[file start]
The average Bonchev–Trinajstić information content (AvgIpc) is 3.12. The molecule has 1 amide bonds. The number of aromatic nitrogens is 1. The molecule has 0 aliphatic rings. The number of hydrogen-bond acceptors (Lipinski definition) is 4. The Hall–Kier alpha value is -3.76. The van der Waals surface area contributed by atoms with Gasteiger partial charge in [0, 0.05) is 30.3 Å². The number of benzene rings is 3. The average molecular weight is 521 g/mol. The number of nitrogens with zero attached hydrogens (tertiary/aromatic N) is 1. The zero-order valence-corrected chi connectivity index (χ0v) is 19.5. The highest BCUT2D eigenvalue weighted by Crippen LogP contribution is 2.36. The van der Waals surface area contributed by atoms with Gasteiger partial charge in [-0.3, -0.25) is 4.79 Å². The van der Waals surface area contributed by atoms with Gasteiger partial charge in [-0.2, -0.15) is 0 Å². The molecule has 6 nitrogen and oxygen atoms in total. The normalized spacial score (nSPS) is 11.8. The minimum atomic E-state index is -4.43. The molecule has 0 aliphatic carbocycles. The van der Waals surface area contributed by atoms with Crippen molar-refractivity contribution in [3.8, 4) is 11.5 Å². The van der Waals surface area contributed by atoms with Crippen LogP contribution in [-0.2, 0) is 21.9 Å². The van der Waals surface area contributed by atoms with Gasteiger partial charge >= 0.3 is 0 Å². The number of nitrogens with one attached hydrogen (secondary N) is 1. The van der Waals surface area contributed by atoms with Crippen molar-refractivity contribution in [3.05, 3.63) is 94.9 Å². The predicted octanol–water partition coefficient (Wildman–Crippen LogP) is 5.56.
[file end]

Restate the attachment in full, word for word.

The average Bonchev–Trinajstić information content (AvgIpc) is 3.12. The molecule has 1 amide bonds. The number of aromatic nitrogens is 1. The molecule has 0 aliphatic rings. The number of hydrogen-bond acceptors (Lipinski definition) is 4. The Hall–Kier alpha value is -3.76. The van der Waals surface area contributed by atoms with Gasteiger partial charge in [0, 0.05) is 30.3 Å². The number of benzene rings is 3. The average molecular weight is 521 g/mol. The number of nitrogens with zero attached hydrogens (tertiary/aromatic N) is 1. The zero-order valence-corrected chi connectivity index (χ0v) is 19.5. The highest BCUT2D eigenvalue weighted by Crippen LogP contribution is 2.36. The van der Waals surface area contributed by atoms with Gasteiger partial charge in [-0.3, -0.25) is 4.79 Å². The van der Waals surface area contributed by atoms with Gasteiger partial charge in [-0.2, -0.15) is 0 Å². The molecule has 6 nitrogen and oxygen atoms in total. The normalized spacial score (nSPS) is 11.8. The minimum atomic E-state index is -4.43. The molecule has 0 aliphatic carbocycles. The van der Waals surface area contributed by atoms with Crippen molar-refractivity contribution in [3.8, 4) is 11.5 Å². The van der Waals surface area contributed by atoms with Crippen LogP contribution in [-0.2, 0) is 21.9 Å². The van der Waals surface area contributed by atoms with Gasteiger partial charge >= 0.3 is 0 Å². The number of nitrogens with one attached hydrogen (secondary N) is 1. The van der Waals surface area contributed by atoms with Crippen molar-refractivity contribution in [3.05, 3.63) is 94.9 Å². The predicted octanol–water partition coefficient (Wildman–Crippen LogP) is 5.56.